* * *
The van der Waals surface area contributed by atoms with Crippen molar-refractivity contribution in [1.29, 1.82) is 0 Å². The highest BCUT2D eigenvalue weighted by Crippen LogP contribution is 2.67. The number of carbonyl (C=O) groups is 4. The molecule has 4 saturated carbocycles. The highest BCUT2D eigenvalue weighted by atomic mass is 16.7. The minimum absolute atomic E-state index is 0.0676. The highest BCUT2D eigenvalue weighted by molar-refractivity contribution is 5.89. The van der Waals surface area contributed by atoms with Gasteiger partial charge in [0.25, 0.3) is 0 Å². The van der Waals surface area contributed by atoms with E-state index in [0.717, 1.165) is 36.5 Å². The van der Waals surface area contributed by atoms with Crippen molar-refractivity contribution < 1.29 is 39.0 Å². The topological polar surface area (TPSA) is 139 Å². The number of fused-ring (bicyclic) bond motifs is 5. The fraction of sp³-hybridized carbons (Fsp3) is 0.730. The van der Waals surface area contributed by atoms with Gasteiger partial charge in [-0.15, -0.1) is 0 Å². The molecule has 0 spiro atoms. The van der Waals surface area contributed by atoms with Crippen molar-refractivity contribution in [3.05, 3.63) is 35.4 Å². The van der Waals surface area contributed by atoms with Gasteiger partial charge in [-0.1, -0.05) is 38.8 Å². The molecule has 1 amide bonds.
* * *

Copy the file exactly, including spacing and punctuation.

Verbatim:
The van der Waals surface area contributed by atoms with Crippen molar-refractivity contribution in [1.29, 1.82) is 0 Å². The highest BCUT2D eigenvalue weighted by Crippen LogP contribution is 2.67. The number of carbonyl (C=O) groups is 4. The molecule has 4 saturated carbocycles. The highest BCUT2D eigenvalue weighted by atomic mass is 16.7. The minimum absolute atomic E-state index is 0.0676. The highest BCUT2D eigenvalue weighted by molar-refractivity contribution is 5.89. The van der Waals surface area contributed by atoms with Gasteiger partial charge in [0.25, 0.3) is 0 Å². The van der Waals surface area contributed by atoms with E-state index in [0.717, 1.165) is 36.5 Å². The van der Waals surface area contributed by atoms with Crippen molar-refractivity contribution < 1.29 is 39.0 Å². The topological polar surface area (TPSA) is 139 Å². The number of fused-ring (bicyclic) bond motifs is 5. The fraction of sp³-hybridized carbons (Fsp3) is 0.730. The van der Waals surface area contributed by atoms with Gasteiger partial charge in [-0.15, -0.1) is 0 Å². The molecule has 0 spiro atoms. The van der Waals surface area contributed by atoms with Crippen molar-refractivity contribution in [3.05, 3.63) is 35.4 Å². The van der Waals surface area contributed by atoms with Gasteiger partial charge in [-0.1, -0.05) is 38.8 Å². The molecule has 1 amide bonds.